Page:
Everything was let down by the three principals who were probably miscast but, at best, whose voices sounded tired and ill-equipped to meet the challenge of Puccini’s soaring lines and cut through his thick orchestration. Craig Colclough displayed some menace in his acting in Act II as the ‘villain’ Rance and was a believably jealous drunk in Act III, but this could not make up for some unfocussed singing and a dry voice. Peter Auty was unconvincing as the ‘hero’ of the opera, Dick Johnson; his acting was very ‘hammy’ and I also never believed in the apparent blossoming of his love for Minnie that climaxes with a duet (of sorts) in Act II. After that he has little chance for much further passion because he is soon shot and seemingly fatally wounded. Somehow Johnson/Ramerrez recovers and so does Auty for a reasonably impassioned and idiomatic ‘Ch’ella mi creda’ in Act III but it was all a little too late. The weakest of the three was Susan Bullock’s Minnie – even if I can accept she may have been suffering the after-effects of a rumoured chest infection – she was not good enough and this role may have passed her by. Her biography suggest she is ‘the world’s most sought-after British dramatic soprano’ (something that Catherine Foster might debate) but never sounded like it except for a couple of good top notes whilst most of the rest of her singing was poorly supported and sounded thin. Ms Bullock looked a bit frumpy and her acting was also very awkward particularly when Rance assaults her in Act II. She also looked as though someone had given her a holster at the last moment because she was so uncomfortable when brandishing a gun.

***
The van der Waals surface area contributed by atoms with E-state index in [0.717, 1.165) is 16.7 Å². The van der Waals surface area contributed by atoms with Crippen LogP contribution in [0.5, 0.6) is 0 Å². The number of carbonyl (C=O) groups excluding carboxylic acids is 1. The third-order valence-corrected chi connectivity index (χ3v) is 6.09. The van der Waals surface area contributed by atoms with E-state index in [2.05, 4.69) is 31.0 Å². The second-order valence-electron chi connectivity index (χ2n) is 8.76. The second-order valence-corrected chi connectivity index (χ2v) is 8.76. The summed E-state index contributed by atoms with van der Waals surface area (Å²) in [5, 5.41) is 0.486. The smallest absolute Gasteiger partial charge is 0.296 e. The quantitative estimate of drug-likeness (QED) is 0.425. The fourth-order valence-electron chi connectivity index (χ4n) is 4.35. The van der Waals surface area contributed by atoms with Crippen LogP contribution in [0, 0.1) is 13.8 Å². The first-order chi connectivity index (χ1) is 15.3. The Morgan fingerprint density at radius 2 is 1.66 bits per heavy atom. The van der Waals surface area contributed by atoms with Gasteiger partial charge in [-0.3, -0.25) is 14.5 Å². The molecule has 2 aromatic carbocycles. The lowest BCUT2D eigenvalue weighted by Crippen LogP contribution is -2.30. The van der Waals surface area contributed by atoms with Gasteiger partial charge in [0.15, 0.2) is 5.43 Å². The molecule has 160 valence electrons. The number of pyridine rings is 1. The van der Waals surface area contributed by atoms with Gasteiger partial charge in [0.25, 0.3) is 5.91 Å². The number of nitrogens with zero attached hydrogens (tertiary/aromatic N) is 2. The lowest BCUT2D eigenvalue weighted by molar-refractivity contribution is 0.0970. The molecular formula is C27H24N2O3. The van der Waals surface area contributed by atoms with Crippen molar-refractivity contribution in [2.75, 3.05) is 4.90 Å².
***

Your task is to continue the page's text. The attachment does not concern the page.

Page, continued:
Keri-Lynn Wilson, wife of the Met’s Peter Gelb who was in the audience, created an effulgent – almost symphonic – miasma of sound with resounding climaxes that occasionally drowned out the singers on stage. Occasionally forward momentum stalled – particularly when Susan Bullock was singing – but generally her reading was emotionally nuanced and compelling. I suspect the show will improve during its run and is worth going to for the orchestral playing and chorus – but it is not something for true fans of Westerns or verismo singers.


Jim Pritchard


For information about ENO’s performances for this new season visit www.eno.org.